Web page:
Systems of exchange are primarily based on a triangle of culture, society, and the environment. All three influence how people live their lives. It is built on the base that all communities use and exploit different resources dependent on the triangle. For example, while both walleye and bison may be available to a community, they may only use bison because it is not culturally acceptable to use walleye. Economic systems develop to provide goods and services to meet social wants and biological needs of humans. The two biggest factors being production and distribution.
Production looks at the allocation of resources groups have available to them, who is able to use these resources, who controls the resources, and what rules guide who is able to use them. In some societies there are ownership rights to property and in others people are freely able to access a good. An example is the allocation of water. In many countries water is freely shared, in other countries there are rules for usage and the government is involved in allocation. Production looks at the technology available to exploit these resources, cultural knowledge for making and using tools, as well as how labor is divided to extract the resources and make them into goods. Labor can be divided by age, gender, generational, or by education.
One version of subsistence strategies is hunter gatherers. The lifestyle is based around hunting animals and gathering wild berries, plants, and seeds to provide basic food and supplies. Hunter gatherer societies have a complete absence of control over reproduction of resources. Therefore, they gather as much as available to compensate for not knowing how much will be available in the next location. They have no permanent settlement as they must follow the food. The migratory pattern creates a sparse, low density, and highly mobile population. Multiple family groups may gather in locations with large amounts of food available such as migratory caribou or spawning salmon. Religious festivals were often held during these times of gathering.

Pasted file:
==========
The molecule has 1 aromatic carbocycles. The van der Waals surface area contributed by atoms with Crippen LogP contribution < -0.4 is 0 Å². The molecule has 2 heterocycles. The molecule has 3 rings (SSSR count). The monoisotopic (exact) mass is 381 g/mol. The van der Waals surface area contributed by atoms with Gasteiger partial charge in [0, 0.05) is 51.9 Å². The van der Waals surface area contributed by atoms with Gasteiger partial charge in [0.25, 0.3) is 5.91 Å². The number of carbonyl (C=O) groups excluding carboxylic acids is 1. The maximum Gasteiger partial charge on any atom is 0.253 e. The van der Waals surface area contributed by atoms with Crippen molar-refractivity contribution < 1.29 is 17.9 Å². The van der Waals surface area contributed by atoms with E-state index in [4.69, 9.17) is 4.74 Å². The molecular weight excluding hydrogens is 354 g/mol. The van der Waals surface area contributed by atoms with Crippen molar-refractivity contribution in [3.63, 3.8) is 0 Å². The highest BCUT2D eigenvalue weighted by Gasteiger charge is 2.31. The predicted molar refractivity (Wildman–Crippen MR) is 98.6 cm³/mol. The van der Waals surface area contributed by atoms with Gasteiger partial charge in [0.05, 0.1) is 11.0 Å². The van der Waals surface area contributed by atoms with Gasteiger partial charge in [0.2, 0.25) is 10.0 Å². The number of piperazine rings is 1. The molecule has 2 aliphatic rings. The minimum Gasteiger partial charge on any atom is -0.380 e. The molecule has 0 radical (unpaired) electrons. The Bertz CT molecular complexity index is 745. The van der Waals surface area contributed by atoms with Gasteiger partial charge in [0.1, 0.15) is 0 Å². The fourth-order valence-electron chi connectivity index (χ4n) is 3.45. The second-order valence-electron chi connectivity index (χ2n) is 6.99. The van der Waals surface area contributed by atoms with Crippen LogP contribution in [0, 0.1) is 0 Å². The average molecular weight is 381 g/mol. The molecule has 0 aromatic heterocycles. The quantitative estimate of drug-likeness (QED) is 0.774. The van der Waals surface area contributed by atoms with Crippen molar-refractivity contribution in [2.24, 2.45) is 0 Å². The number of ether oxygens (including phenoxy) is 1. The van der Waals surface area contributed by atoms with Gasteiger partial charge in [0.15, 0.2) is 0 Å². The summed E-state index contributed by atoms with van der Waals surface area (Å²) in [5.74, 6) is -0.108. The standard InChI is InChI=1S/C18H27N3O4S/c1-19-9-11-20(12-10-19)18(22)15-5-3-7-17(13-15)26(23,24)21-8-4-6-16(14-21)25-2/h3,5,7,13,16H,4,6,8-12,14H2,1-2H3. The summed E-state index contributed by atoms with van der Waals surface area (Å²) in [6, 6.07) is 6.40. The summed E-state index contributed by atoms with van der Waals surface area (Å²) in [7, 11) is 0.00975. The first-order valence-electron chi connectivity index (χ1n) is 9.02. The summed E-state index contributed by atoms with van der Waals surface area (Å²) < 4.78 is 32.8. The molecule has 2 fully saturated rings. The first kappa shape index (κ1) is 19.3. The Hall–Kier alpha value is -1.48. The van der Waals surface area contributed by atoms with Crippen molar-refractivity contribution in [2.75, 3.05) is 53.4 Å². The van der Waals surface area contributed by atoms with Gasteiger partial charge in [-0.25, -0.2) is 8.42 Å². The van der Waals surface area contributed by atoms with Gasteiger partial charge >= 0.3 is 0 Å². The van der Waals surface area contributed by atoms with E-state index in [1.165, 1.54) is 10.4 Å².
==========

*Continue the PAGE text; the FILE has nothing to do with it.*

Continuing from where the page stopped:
Another version of production is agriculturalists which represented a significtan transformation in society. People had more control over the environment for they controlled the reproduction of their food resources. They planted and grew large quantities of food that is eaten by the group but can also be sold or traded. There is a focus on crop rotation in agricultural societies and they use animals to work for them rather than for food. Irrigation systems also came into play. Permanent settlements led to a division of labor, such as owners versus laborers. With larger populations came a central government.
Industrialist society brought about a huge change, also considered a market society. This was dominated by a market where goods and services were exchanged for a currency. This allowed for a high degree of economic specialization and people had more time on their hands for there was a large division of labor. Institutions arose that were not based on basic necessity such as educational, political, and religious institutions. This also meant a larger government came into play with more rules. Industrial economies have a large focus on money determining a person’s worth.